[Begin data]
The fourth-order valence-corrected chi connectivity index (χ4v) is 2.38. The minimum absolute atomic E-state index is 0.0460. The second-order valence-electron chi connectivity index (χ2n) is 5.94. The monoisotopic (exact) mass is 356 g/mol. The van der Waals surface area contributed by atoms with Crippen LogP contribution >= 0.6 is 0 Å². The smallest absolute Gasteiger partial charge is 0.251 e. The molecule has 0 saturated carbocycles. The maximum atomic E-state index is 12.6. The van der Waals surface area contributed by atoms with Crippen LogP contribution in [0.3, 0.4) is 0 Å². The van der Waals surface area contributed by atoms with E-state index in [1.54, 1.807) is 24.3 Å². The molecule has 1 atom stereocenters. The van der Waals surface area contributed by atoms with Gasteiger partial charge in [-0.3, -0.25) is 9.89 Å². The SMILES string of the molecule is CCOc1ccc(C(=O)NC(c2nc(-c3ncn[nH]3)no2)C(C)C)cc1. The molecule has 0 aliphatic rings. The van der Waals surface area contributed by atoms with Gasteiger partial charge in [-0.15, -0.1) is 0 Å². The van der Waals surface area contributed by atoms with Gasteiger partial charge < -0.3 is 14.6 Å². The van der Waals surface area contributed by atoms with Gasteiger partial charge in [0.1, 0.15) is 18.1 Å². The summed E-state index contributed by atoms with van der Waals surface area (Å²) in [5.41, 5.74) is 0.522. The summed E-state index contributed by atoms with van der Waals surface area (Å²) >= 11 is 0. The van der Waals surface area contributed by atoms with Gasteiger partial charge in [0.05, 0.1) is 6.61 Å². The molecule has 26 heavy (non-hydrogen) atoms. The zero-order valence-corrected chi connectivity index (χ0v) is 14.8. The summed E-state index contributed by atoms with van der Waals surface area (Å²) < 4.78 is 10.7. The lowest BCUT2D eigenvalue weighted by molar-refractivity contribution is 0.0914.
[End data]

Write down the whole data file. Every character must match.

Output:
The fourth-order valence-corrected chi connectivity index (χ4v) is 2.38. The minimum absolute atomic E-state index is 0.0460. The second-order valence-electron chi connectivity index (χ2n) is 5.94. The monoisotopic (exact) mass is 356 g/mol. The van der Waals surface area contributed by atoms with Crippen LogP contribution >= 0.6 is 0 Å². The smallest absolute Gasteiger partial charge is 0.251 e. The molecule has 0 saturated carbocycles. The maximum atomic E-state index is 12.6. The van der Waals surface area contributed by atoms with Crippen LogP contribution in [0.3, 0.4) is 0 Å². The van der Waals surface area contributed by atoms with E-state index in [1.54, 1.807) is 24.3 Å². The molecule has 1 atom stereocenters. The van der Waals surface area contributed by atoms with Gasteiger partial charge in [-0.3, -0.25) is 9.89 Å². The SMILES string of the molecule is CCOc1ccc(C(=O)NC(c2nc(-c3ncn[nH]3)no2)C(C)C)cc1. The molecule has 0 aliphatic rings. The van der Waals surface area contributed by atoms with Gasteiger partial charge in [-0.15, -0.1) is 0 Å². The van der Waals surface area contributed by atoms with Gasteiger partial charge < -0.3 is 14.6 Å². The van der Waals surface area contributed by atoms with Gasteiger partial charge in [0.1, 0.15) is 18.1 Å². The summed E-state index contributed by atoms with van der Waals surface area (Å²) in [5.41, 5.74) is 0.522. The summed E-state index contributed by atoms with van der Waals surface area (Å²) >= 11 is 0. The van der Waals surface area contributed by atoms with Gasteiger partial charge in [0.05, 0.1) is 6.61 Å². The molecule has 26 heavy (non-hydrogen) atoms. The zero-order valence-corrected chi connectivity index (χ0v) is 14.8. The summed E-state index contributed by atoms with van der Waals surface area (Å²) < 4.78 is 10.7. The lowest BCUT2D eigenvalue weighted by molar-refractivity contribution is 0.0914.